+      </p>
+
+      <p>
+        For example, the following is an efficient query for a Parquet table:
+<codeblock>select avg(income) from census_data where state = 'CA';</codeblock>
+        The query processes only 2 columns out of a large number of total columns. If the table is partitioned by
+        the <codeph>STATE</codeph> column, it is even more efficient because the query only has to read and decode
+        1 column from each data file, and it can read only the data files in the partition directory for the state
+        <codeph>'CA'</codeph>, skipping the data files for all the other states, which will be physically located
+        in other directories.
+      </p>
+
+      <p>
+        The following is a relatively inefficient query for a Parquet table:
+<codeblock>select * from census_data;</codeblock>
+        Impala would have to read the entire contents of each <ph rev="parquet_block_size">large</ph> data file,
+        and decompress the contents of each column for each row group, negating the I/O optimizations of the
+        column-oriented format. This query might still be faster for a Parquet table than a table with some other
+        file format, but it does not take advantage of the unique strengths of Parquet data files.
+      </p>
+
+      <p>
+        Impala can optimize queries on Parquet tables, especially join queries, better when statistics are
+        available for all the tables. Issue the <codeph>COMPUTE STATS</codeph> statement for each table after
+        substantial amounts of data are loaded into or appended to it. See
+        <xref href="impala_compute_stats.xml#compute_stats"/> for details.
+      </p>
+
+      <p rev="2.5.0">
+        The runtime filtering feature, available in CDH 5.7 / Impala 2.5 and higher, works best with Parquet tables.
+        The per-row filtering aspect only applies to Parquet tables.
+        See <xref href="impala_runtime_filtering.xml#runtime_filtering"/> for details.
+      </p>
+
+      <p conref="../shared/impala_common.xml#common/s3_block_splitting"/>
+
+    </conbody>
+
+    <concept id="parquet_partitioning">
+
+      <title>Partitioning for Parquet Tables</title>
+
+      <conbody>
+
+        <p>
+          As explained in <xref href="impala_partitioning.xml#partitioning"/>, partitioning is an important
+          performance technique for Impala generally. This section explains some of the performance considerations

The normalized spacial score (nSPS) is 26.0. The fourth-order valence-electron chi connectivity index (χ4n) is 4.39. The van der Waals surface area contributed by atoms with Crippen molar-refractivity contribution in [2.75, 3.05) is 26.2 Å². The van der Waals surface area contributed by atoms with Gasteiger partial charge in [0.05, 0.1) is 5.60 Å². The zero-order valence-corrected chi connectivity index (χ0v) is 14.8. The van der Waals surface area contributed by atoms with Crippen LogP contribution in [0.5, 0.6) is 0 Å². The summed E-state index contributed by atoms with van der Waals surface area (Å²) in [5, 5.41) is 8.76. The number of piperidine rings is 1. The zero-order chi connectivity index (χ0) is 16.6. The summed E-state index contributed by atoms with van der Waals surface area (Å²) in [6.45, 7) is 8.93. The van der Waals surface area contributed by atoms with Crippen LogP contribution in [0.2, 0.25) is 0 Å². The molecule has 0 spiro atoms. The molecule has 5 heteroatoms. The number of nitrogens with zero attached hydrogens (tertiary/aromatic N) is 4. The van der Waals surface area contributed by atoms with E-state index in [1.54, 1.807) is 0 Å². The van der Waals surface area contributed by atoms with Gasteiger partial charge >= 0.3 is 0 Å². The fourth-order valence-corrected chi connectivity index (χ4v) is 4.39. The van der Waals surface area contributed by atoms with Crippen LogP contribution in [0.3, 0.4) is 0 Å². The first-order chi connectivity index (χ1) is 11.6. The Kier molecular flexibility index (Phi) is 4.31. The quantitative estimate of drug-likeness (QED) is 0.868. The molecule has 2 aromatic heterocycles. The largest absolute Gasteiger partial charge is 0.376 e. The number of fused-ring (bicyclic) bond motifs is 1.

+          for partitioned Parquet tables.
+        </p>
+
+        <p>
+          The Parquet file format is ideal for tables containing many columns, where most queries only refer to a
+          small subset of the columns. As explained in <xref href="#parquet_data_files"/>, the physical layout of
+          Parquet data files lets Impala read only a small fraction of the data for many queries. The performance
+          benefits of this approach are amplified when you use Parquet tables in combination with partitioning.
+          Impala can skip the data files for certain partitions entirely, based on the comparisons in the
+          <codeph>WHERE</codeph> clause that refer to the partition key columns. For example, queries on
+          partitioned tables often analyze data for time intervals based on columns such as <codeph>YEAR</codeph>,
+          <codeph>MONTH</codeph>, and/or <codeph>DAY</codeph>, or for geographic regions. Remember that Parquet
+          data files use a <ph rev="parquet_block_size">large</ph> block size, so when deciding how finely to
+          partition the data, try to find a granularity where each partition contains
+          <ph rev="parquet_block_size">256 MB</ph> or more of data, rather than creating a large number of smaller
+          files split among many partitions.
+        </p>
+
+        <p>
+          Inserting into a partitioned Parquet table can be a resource-intensive operation, because each Impala
+          node could potentially be writing a separate data file to HDFS for each combination of different values
+          for the partition key columns. The large number of simultaneous open files could exceed the HDFS
+          <q>transceivers</q> limit. To avoid exceeding this limit, consider the following techniques:
+        </p>
+
+        <ul>
+          <li>
+            Load different subsets of data using separate <codeph>INSERT</codeph> statements with specific values